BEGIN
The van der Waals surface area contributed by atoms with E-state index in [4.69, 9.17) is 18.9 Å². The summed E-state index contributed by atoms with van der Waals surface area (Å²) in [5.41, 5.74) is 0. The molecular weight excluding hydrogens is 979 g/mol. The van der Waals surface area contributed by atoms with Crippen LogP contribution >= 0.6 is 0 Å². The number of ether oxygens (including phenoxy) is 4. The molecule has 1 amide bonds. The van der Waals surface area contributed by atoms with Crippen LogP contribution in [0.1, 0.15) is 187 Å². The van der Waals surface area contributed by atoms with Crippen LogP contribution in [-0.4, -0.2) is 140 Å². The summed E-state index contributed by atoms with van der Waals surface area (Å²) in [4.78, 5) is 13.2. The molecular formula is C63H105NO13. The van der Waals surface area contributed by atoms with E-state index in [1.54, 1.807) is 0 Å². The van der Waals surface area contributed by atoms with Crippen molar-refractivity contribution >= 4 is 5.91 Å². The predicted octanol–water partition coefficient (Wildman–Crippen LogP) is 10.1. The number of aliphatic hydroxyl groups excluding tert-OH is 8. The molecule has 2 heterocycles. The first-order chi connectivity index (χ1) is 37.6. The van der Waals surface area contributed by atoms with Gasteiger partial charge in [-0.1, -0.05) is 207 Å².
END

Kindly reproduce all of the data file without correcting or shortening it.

The van der Waals surface area contributed by atoms with E-state index in [4.69, 9.17) is 18.9 Å². The summed E-state index contributed by atoms with van der Waals surface area (Å²) in [5.41, 5.74) is 0. The molecular weight excluding hydrogens is 979 g/mol. The van der Waals surface area contributed by atoms with Crippen LogP contribution >= 0.6 is 0 Å². The number of ether oxygens (including phenoxy) is 4. The molecule has 1 amide bonds. The van der Waals surface area contributed by atoms with Crippen LogP contribution in [0.1, 0.15) is 187 Å². The van der Waals surface area contributed by atoms with Crippen LogP contribution in [-0.4, -0.2) is 140 Å². The summed E-state index contributed by atoms with van der Waals surface area (Å²) in [4.78, 5) is 13.2. The molecular formula is C63H105NO13. The van der Waals surface area contributed by atoms with E-state index in [1.54, 1.807) is 0 Å². The van der Waals surface area contributed by atoms with Crippen molar-refractivity contribution >= 4 is 5.91 Å². The predicted octanol–water partition coefficient (Wildman–Crippen LogP) is 10.1. The number of aliphatic hydroxyl groups excluding tert-OH is 8. The molecule has 2 heterocycles. The first-order chi connectivity index (χ1) is 37.6. The van der Waals surface area contributed by atoms with Gasteiger partial charge in [-0.1, -0.05) is 207 Å².